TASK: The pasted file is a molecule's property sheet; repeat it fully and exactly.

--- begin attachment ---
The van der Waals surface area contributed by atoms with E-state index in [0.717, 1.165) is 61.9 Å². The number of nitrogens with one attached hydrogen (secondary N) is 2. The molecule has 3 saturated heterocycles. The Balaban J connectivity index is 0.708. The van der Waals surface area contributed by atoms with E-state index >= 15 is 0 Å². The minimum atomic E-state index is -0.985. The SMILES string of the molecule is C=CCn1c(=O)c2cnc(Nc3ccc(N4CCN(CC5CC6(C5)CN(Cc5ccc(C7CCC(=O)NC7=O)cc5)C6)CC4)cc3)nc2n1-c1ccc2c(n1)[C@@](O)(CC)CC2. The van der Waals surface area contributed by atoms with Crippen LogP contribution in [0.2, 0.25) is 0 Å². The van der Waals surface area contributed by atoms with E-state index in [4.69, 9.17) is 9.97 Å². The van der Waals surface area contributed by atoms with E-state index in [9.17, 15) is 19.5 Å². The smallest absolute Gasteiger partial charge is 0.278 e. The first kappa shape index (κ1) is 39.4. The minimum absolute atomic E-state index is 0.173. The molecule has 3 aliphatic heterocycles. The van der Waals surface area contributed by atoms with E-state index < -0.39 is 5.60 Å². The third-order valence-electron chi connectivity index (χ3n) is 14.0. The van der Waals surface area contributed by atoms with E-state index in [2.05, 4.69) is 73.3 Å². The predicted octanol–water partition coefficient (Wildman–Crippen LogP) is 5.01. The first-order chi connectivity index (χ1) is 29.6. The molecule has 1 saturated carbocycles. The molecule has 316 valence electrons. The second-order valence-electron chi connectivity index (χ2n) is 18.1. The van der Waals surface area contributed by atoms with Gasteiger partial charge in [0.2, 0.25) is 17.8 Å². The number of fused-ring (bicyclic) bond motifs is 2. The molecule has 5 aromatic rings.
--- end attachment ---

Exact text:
The van der Waals surface area contributed by atoms with E-state index in [0.717, 1.165) is 61.9 Å². The number of nitrogens with one attached hydrogen (secondary N) is 2. The molecule has 3 saturated heterocycles. The Balaban J connectivity index is 0.708. The van der Waals surface area contributed by atoms with E-state index >= 15 is 0 Å². The minimum atomic E-state index is -0.985. The SMILES string of the molecule is C=CCn1c(=O)c2cnc(Nc3ccc(N4CCN(CC5CC6(C5)CN(Cc5ccc(C7CCC(=O)NC7=O)cc5)C6)CC4)cc3)nc2n1-c1ccc2c(n1)[C@@](O)(CC)CC2. The van der Waals surface area contributed by atoms with Crippen LogP contribution in [0.2, 0.25) is 0 Å². The van der Waals surface area contributed by atoms with E-state index in [4.69, 9.17) is 9.97 Å². The van der Waals surface area contributed by atoms with E-state index in [9.17, 15) is 19.5 Å². The smallest absolute Gasteiger partial charge is 0.278 e. The first kappa shape index (κ1) is 39.4. The minimum absolute atomic E-state index is 0.173. The molecule has 3 aliphatic heterocycles. The van der Waals surface area contributed by atoms with E-state index < -0.39 is 5.60 Å². The third-order valence-electron chi connectivity index (χ3n) is 14.0. The van der Waals surface area contributed by atoms with E-state index in [2.05, 4.69) is 73.3 Å². The predicted octanol–water partition coefficient (Wildman–Crippen LogP) is 5.01. The first-order chi connectivity index (χ1) is 29.6. The molecule has 1 saturated carbocycles. The molecule has 316 valence electrons. The second-order valence-electron chi connectivity index (χ2n) is 18.1. The van der Waals surface area contributed by atoms with Gasteiger partial charge in [0.2, 0.25) is 17.8 Å². The number of fused-ring (bicyclic) bond motifs is 2. The molecule has 5 aromatic rings.